-by Alistair on 1/20/2009 at 10:52 PM


If you were to do a “compare and contrast” with the Poppendieck’s Agile Toolkit, what would be the key points?

-by Wade on 3/19/2009 at 4:50 PM


I’m a student from China. Greetings.

I’m not totally understand Crystal Methodology

can you give me more details on it such as the lifecycale model of it.

regards Newman

ps.It will be very nice of you to send me an E-mail because in china when you open a web page of other contries it will be incredibly slow.

-by 夏宜蜜雪 on 3/22/2009 at 10:13 AM


cxtemplar@hotmail.com

-by 夏宜蜜雪 on 3/22/2009 at 10:14 AM


Very refreshing ideas indeed. Words such as non-jealous and just-in-time make perfect sense.
I understand that the aim of Crystal would be to provide a methodology aiming to create a per-project methodology. It’s just a matter of words but, would it be correct to assume that Crystal is more like a meta-methodology than a methodology ?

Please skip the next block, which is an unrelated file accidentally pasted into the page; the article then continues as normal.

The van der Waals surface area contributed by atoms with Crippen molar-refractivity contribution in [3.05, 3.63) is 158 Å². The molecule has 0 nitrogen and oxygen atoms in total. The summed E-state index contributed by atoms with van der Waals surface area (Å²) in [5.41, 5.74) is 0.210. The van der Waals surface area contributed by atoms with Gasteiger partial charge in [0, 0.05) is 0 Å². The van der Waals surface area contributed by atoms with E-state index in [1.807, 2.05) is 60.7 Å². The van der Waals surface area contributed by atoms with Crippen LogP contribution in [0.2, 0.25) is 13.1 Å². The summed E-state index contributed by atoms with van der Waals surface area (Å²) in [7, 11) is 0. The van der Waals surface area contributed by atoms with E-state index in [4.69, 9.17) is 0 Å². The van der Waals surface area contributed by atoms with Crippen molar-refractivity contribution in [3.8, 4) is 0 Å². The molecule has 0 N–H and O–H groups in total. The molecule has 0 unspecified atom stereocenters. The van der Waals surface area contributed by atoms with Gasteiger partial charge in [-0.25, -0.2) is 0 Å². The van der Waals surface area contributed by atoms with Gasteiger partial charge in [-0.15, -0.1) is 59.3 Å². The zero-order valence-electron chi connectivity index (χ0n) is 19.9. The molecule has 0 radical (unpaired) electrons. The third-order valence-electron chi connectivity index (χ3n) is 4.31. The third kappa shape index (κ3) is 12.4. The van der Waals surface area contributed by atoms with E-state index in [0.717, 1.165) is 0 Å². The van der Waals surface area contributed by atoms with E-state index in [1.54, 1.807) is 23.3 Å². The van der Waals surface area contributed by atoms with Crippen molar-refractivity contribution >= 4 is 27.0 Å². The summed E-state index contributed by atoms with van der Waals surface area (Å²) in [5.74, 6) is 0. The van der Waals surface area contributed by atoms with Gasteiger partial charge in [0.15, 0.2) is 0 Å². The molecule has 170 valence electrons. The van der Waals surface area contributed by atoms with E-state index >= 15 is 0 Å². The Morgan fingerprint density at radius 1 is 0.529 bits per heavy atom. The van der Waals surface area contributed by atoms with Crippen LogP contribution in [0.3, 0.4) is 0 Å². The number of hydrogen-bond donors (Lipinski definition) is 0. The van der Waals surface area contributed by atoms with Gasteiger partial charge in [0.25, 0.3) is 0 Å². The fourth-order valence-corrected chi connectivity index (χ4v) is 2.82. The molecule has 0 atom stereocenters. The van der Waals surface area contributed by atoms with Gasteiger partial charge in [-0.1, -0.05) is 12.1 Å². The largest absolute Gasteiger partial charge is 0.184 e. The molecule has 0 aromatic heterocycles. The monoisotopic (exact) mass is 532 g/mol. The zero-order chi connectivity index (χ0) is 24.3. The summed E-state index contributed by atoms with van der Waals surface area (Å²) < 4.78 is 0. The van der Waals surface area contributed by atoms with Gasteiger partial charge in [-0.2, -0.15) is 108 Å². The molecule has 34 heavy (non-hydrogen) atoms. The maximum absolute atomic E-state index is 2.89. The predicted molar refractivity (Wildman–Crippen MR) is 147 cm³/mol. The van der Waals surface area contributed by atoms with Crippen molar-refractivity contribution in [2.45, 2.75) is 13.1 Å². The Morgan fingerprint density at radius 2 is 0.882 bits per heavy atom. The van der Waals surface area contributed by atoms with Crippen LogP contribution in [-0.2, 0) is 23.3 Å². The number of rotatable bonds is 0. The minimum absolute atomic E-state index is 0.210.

-by Antoine on 8/10/2009 at 6:06 AM


Hi, Antoine – You are right, in a wide sense.

A methodology is nothing more than “the conventions a group of people adopt”, a nice, simple definition that allows it to drift over time and be easily documented and easily changed.

Knowing that, how can I possibly write down in a book the conventions that every team on the planet should use?

So instead, I write down the parameters and principles I understand thet help people work together and tell whether their conventions make sense. The “Properties of Successful Projects” are the guideposts, the principles are the physics of teamwork, the techniques and strategies are industry lore.